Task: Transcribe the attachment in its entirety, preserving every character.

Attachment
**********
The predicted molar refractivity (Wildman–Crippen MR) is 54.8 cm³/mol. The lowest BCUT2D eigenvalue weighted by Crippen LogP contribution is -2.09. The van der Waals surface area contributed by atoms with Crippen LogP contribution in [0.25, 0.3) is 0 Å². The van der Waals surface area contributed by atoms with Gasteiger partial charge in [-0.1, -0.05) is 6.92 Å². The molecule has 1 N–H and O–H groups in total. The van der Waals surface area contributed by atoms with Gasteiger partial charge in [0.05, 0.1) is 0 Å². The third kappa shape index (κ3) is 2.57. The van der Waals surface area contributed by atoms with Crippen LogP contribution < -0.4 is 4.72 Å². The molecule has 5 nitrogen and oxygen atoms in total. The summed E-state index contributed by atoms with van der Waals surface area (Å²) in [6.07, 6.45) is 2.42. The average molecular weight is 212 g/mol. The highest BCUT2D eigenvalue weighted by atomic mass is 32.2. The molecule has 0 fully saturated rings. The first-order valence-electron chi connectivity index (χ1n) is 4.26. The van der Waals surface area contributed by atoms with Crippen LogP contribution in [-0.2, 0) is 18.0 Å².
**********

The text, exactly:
The predicted molar refractivity (Wildman–Crippen MR) is 54.8 cm³/mol. The lowest BCUT2D eigenvalue weighted by Crippen LogP contribution is -2.09. The van der Waals surface area contributed by atoms with Crippen LogP contribution in [0.25, 0.3) is 0 Å². The van der Waals surface area contributed by atoms with Gasteiger partial charge in [-0.1, -0.05) is 6.92 Å². The molecule has 1 N–H and O–H groups in total. The van der Waals surface area contributed by atoms with Gasteiger partial charge in [0.05, 0.1) is 0 Å². The third kappa shape index (κ3) is 2.57. The van der Waals surface area contributed by atoms with Crippen LogP contribution < -0.4 is 4.72 Å². The molecule has 5 nitrogen and oxygen atoms in total. The summed E-state index contributed by atoms with van der Waals surface area (Å²) in [6.07, 6.45) is 2.42. The average molecular weight is 212 g/mol. The highest BCUT2D eigenvalue weighted by atomic mass is 32.2. The molecule has 0 fully saturated rings. The first-order valence-electron chi connectivity index (χ1n) is 4.26. The van der Waals surface area contributed by atoms with Crippen LogP contribution in [-0.2, 0) is 18.0 Å².